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District Court Denies Fox a Preliminary Injunction against Dish Network’s PrimeTime Anytime and AutoHop Features

Copyright Patent Telecommunications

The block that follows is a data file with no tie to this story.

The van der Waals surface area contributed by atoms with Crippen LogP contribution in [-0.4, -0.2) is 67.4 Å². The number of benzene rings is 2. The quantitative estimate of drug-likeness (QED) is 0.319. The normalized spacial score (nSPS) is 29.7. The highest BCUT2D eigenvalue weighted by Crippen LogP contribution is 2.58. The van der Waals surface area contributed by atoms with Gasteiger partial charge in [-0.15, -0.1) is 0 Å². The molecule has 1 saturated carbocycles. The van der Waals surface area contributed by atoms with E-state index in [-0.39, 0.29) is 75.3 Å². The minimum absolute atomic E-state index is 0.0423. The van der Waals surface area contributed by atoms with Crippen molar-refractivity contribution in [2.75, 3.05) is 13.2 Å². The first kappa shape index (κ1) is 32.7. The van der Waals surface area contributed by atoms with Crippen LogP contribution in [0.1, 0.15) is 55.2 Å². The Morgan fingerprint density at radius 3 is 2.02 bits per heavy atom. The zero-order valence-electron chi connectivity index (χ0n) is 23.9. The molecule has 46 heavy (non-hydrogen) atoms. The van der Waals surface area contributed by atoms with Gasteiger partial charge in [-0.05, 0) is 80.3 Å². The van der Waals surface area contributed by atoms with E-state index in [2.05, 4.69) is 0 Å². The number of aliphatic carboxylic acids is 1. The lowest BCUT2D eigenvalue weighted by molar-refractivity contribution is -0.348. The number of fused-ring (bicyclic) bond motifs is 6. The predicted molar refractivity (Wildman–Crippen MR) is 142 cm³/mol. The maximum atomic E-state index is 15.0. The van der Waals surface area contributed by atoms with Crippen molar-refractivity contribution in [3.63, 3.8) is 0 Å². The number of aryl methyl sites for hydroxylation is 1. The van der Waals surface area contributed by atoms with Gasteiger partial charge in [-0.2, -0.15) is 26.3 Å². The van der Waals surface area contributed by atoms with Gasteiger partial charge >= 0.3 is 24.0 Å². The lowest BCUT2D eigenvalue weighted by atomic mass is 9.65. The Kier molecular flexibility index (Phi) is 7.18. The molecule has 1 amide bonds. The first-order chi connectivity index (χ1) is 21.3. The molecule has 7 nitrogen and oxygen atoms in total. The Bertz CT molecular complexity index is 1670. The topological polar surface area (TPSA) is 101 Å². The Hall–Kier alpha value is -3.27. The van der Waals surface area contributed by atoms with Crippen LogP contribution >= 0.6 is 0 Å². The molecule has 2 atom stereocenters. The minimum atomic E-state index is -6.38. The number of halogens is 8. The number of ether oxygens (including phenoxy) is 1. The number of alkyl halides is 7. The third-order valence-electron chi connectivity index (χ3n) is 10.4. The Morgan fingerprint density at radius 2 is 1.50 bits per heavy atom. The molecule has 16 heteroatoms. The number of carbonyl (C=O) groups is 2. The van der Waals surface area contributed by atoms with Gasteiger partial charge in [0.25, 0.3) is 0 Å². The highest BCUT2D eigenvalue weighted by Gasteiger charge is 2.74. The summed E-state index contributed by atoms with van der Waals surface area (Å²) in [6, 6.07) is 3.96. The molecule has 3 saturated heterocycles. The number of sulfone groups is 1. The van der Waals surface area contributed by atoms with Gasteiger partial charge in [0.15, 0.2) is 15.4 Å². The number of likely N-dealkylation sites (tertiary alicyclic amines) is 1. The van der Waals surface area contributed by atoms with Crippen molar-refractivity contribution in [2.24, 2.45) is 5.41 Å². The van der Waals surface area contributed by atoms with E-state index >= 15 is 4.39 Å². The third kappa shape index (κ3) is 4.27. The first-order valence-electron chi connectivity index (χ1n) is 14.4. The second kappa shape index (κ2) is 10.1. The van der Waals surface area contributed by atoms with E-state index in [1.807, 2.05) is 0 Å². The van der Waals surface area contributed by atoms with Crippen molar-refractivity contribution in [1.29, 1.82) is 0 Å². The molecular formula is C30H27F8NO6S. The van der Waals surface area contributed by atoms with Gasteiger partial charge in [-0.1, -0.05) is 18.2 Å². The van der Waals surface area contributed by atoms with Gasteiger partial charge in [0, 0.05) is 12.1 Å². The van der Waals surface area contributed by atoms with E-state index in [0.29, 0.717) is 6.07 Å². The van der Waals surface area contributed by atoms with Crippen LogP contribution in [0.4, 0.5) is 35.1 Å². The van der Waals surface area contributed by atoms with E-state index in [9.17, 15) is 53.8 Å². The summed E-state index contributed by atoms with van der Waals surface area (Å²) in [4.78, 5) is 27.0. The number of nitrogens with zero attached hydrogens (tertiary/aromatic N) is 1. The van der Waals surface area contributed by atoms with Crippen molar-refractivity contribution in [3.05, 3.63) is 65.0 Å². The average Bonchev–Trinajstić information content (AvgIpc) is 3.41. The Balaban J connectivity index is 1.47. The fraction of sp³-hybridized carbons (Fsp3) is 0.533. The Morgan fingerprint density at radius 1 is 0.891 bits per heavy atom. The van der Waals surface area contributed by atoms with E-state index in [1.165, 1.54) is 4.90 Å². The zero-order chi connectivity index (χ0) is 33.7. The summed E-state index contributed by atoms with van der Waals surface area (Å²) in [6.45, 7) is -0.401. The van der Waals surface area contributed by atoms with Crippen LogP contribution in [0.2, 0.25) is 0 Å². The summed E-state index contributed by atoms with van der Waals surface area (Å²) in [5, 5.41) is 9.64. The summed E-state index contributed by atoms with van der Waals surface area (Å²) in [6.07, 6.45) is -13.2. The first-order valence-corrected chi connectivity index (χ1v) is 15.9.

Fox Broad. Co. v. Dish Network L.C.C. By Charlie Stiernberg – Edited by Laura Fishwick Fox Broad. Co. v. Dish Network L.C.C., No. CV 12-04529 DMG (C.D. Cal. Nov. 12, 2012) Slip opinion (hosted by Scribd) The District Court for the Central District of California denied plaintiff Fox Broadcasting Company’s (“Fox”) motion for preliminary injunction against defendant Dish Network’s (“DISH”) “PrimeTime Anytime” (“PTAT”) and “AutoHop” set-top box (“STB”) features, finding that while Fox established a likelihood of success on the merits of some of its claims, it failed to demonstrate irreparable harm in the absence of an injunction. Addressing the merits of each of Fox’s claims, Judge Dolly M. Gee held that Fox failed to establish a likelihood of success on the merits of its derivative infringement, reproduction right and breach of contract vis-à-vis PTAT, and distribution right claims, but successfully established a likelihood of success on the merits with respect to its reproduction right and breach of contract claims vis-à-vis the AutoHop feature. However, because the alleged harms that Fox would suffer were essentially contractual in nature, the court found that the injuries would be compensable with money damages and would therefore not support a finding of irreparable harm. The Hollywood Reporter provides an overview of the order. Techdirt opines that the decision was a net win for DISH and criticizes the court’s fair use analysis with respect to the AutoHop feature. FierceCable includes a short statement from DISH Executive Vice President and General Counsel, R. Stanton Dodge. Fox is one of four broadcast networks that enter into Retransmission Consent (“RTC”) contracts with cable and satellite provides, including DISH. In a 2010 Letter Agreement amending their RTC, Fox and DISH agreed that DISH could provide Fox video-on-demand (“VOD”) to its subscribers with the proviso that “fast-forward disabling is a necessary condition to distribution of the Fox broadcast content via VOD.” Fox Broad. Co. v. Dish Network L.C.C., No. CV 12-04529 DMG, slip op. at 4 (C.D. Cal. Nov. 12, 2012). In January 2012, DISH unveiled the PTAT feature, which allows subscribers to set a single timer on their STB to record all primetime programming on any of the four major broadcast networks, including Fox, each night of the week. Four months later, DISH announced the AutoHop feature, which allows users to skip commercials in PTAT recordings with a click of their remote control. For quality assurance (“QA”) purposes, DISH retains a temporary copy of the PTAT recording at its uplink facility to ensure that no portion of the programming is cut out with the commercials. Fox filed a complaint alleging derivative and direct copyright infringement and breach of contract claims and sought a preliminary injunction enjoining the PTAT and AutoHop features. Beginning with Fox’s derivative infringement claims, the court relied primarily on Sony Corp. of Am. v. Universal City Studios, Inc., 464 U.S. 417 (1984) to find that, like Betamax VCR users 30 years ago, PTAT customers’ time-shifting was a fair use. Absent the predicate direct infringement, DISH could not be liable for derivative infringement. With respect to Fox’s reproduction right claim against PTAT, the court held that while DISH exercised a degree of discretion over the copying process beyond that which was present in Cartoon Network LP, LLLP v. CSC Holdings, Inc., 536 F.3d 121 (2d Cir. 2008) (“Cablevision”), the user, and not DISH, still had to take the initial step of enabling PTAT to initiate a recording. The court then applied the four fair use factors and determined that Fox had shown a likelihood of success on the merits of its reproduction right infringement claim against the AutoHop QA copies. In so holding, the court placed primary significance on the fourth factor (effect of the use on the market), reasoning that other providers, such as Hulu, Amazon, iTunes, and Netflix, had to license copies of Fox programs to provide similar features. In addressing the distribution right claims, the court found that no distribution had taken place because no unauthorized copies of any copyrighted works had “change[d] hands.” Fox, slip op. at 25. A PTAT-enabled STB records the primetime programming locally, in the user’s house. Finally, the court analyzed Fox’s breach of contract claims. Judge Gee held that the PTAT feature is permissible under the RTC Agreement, because it is a time-shifting fair use. On the other hand, the she held that the AutoHop QA copies did constitute a breach of the RTC Agreement, because they were not a fair use. Neither the PTAT nor the AutoHop features constituted a breach of the 2010 Letter Agreement prohibiting fast-forwarding of VOD programming, however, because the court found that DISH’s service was more akin to that of DVR than VOD. Despite Fox’s demonstration of a likelihood of success on the merits of some of its claims, the court denied injunctive relief on the grounds that the alleged harms were contractual in nature and therefore compensable with money damages. Though the court’s order does not constitute a final judgment in the case, it is significant in that Judge Gee suggests an extension of the Second Circuit’s reasoning in Cablevision to cover situations in which the service provider has more control in making copies of copyrighted works.